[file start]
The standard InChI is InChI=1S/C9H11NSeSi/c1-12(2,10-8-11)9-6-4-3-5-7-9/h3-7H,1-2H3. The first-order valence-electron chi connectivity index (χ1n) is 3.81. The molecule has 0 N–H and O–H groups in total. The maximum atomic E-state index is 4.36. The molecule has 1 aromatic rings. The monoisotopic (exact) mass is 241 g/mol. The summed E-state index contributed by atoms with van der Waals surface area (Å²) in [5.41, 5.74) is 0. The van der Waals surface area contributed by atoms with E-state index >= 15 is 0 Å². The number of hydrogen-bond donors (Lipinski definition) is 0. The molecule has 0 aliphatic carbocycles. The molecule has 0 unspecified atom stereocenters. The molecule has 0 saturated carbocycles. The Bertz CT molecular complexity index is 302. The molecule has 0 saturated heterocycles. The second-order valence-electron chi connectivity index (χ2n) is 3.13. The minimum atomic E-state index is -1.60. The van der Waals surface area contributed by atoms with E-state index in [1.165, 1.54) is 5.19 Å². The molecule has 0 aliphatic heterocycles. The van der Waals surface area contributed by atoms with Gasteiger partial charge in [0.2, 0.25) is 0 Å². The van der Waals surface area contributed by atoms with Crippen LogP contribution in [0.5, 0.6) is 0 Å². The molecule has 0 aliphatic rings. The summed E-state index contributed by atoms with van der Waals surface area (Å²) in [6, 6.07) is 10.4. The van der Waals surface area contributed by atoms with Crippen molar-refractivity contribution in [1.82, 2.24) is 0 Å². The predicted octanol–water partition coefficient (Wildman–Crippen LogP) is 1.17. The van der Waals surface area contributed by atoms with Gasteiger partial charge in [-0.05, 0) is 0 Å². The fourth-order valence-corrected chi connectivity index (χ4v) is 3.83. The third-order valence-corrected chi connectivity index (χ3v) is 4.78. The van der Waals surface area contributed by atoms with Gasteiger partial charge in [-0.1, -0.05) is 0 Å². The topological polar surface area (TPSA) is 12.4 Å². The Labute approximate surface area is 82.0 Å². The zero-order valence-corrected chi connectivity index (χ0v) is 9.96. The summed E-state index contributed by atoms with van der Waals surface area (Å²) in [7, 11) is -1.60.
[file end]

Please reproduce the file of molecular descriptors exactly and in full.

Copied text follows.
The standard InChI is InChI=1S/C9H11NSeSi/c1-12(2,10-8-11)9-6-4-3-5-7-9/h3-7H,1-2H3. The first-order valence-electron chi connectivity index (χ1n) is 3.81. The molecule has 0 N–H and O–H groups in total. The maximum atomic E-state index is 4.36. The molecule has 1 aromatic rings. The monoisotopic (exact) mass is 241 g/mol. The summed E-state index contributed by atoms with van der Waals surface area (Å²) in [5.41, 5.74) is 0. The van der Waals surface area contributed by atoms with E-state index >= 15 is 0 Å². The number of hydrogen-bond donors (Lipinski definition) is 0. The molecule has 0 aliphatic carbocycles. The molecule has 0 unspecified atom stereocenters. The molecule has 0 saturated carbocycles. The Bertz CT molecular complexity index is 302. The molecule has 0 saturated heterocycles. The second-order valence-electron chi connectivity index (χ2n) is 3.13. The minimum atomic E-state index is -1.60. The van der Waals surface area contributed by atoms with E-state index in [1.165, 1.54) is 5.19 Å². The molecule has 0 aliphatic heterocycles. The van der Waals surface area contributed by atoms with Gasteiger partial charge in [0.2, 0.25) is 0 Å². The van der Waals surface area contributed by atoms with Crippen LogP contribution in [0.5, 0.6) is 0 Å². The molecule has 0 aliphatic rings. The summed E-state index contributed by atoms with van der Waals surface area (Å²) in [6, 6.07) is 10.4. The van der Waals surface area contributed by atoms with Crippen molar-refractivity contribution in [1.82, 2.24) is 0 Å². The predicted octanol–water partition coefficient (Wildman–Crippen LogP) is 1.17. The van der Waals surface area contributed by atoms with Gasteiger partial charge in [-0.05, 0) is 0 Å². The fourth-order valence-corrected chi connectivity index (χ4v) is 3.83. The third-order valence-corrected chi connectivity index (χ3v) is 4.78. The van der Waals surface area contributed by atoms with Gasteiger partial charge in [-0.1, -0.05) is 0 Å². The topological polar surface area (TPSA) is 12.4 Å². The Labute approximate surface area is 82.0 Å². The zero-order valence-corrected chi connectivity index (χ0v) is 9.96. The summed E-state index contributed by atoms with van der Waals surface area (Å²) in [7, 11) is -1.60.